Remembering and knowing: using another's subjective report to make inferences about memory strength and subjective experience

Williams, H. L., Conway, M. A. & Moulin, C. J. (2013). Remembering and knowing: using another's subjective report to make inferences about memory strength and subjective experience. Consciousness and Cognition, 22(2), pp. 572-588. doi: 10.1016/j.concog.2013.03.009

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Abstract

The Remember-Know paradigm is commonly used to examine experiential states during recognition. In this paradigm, whether a Know response is defined as a high-confidence state of certainty or a low-confidence state based on familiarity varies across researchers, and differences in definitions and instructions have been shown to influence participants' responding. Using a novel approach, in three internet-based questionnaires participants were placed in the role of 'memory expert' and classified others' justifications of recognition decisions. Results demonstrated that participants reliably differentiated between others' memory experiences--both in terms of confidence and other inherent differences in the justifications. Furthermore, under certain conditions, manipulations of confidence were found to shift how items were assigned to subjective experience categories (Remember, Know, Familiar, and Guess). Findings are discussed in relation to the relationship between subjective experience and confidence, and the separation of Know and Familiar response categories within the Remember-Know paradigm.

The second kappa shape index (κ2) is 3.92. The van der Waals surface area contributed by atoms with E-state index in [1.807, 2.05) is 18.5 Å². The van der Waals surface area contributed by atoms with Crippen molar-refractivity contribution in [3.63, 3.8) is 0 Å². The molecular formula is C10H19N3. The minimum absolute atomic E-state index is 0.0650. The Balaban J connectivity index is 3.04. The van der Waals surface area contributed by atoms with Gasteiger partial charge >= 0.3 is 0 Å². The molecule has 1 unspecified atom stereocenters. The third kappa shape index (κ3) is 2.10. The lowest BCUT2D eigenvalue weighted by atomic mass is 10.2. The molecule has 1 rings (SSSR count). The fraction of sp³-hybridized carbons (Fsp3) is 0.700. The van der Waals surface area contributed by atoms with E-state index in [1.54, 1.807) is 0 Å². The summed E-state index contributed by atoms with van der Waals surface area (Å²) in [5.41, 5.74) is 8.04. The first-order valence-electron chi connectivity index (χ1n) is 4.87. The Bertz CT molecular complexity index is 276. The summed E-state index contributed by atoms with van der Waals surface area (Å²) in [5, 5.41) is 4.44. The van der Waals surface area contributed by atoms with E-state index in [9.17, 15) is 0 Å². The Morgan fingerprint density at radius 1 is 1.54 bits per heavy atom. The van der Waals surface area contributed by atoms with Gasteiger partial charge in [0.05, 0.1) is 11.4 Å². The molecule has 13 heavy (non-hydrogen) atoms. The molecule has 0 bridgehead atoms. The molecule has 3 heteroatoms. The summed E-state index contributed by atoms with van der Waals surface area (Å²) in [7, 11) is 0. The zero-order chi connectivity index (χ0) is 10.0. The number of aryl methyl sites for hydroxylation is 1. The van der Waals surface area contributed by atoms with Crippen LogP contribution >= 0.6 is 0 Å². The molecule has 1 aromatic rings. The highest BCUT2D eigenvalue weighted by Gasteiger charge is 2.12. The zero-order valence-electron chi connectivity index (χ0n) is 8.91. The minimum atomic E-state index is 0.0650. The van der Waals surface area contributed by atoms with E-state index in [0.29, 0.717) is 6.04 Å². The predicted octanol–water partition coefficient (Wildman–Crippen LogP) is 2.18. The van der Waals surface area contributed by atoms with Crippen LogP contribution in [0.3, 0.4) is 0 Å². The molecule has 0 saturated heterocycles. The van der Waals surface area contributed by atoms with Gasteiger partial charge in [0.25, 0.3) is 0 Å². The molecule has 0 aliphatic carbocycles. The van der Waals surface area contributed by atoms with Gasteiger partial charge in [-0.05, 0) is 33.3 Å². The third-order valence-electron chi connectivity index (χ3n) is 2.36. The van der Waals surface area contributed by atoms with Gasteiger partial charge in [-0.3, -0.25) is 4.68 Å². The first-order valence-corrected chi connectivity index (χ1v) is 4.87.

Item Type: Article
Additional Information: © 2013, Elsevier. Licensed under the Creative Commons Attribution-NonCommercial-NoDerivatives 4.0 International http://creativecommons.org/licenses/by-nc-nd/4.0/
Uncontrolled Keywords: Remember–Know; Subjective experience; Autonoetic consciousness; Recollection; Dual-process; Recognition memory
Subjects: B Philosophy. Psychology. Religion > BF Psychology
Divisions: School of Social Sciences > Department of Psychology
URI: http://openaccess.city.ac.uk/id/eprint/15352

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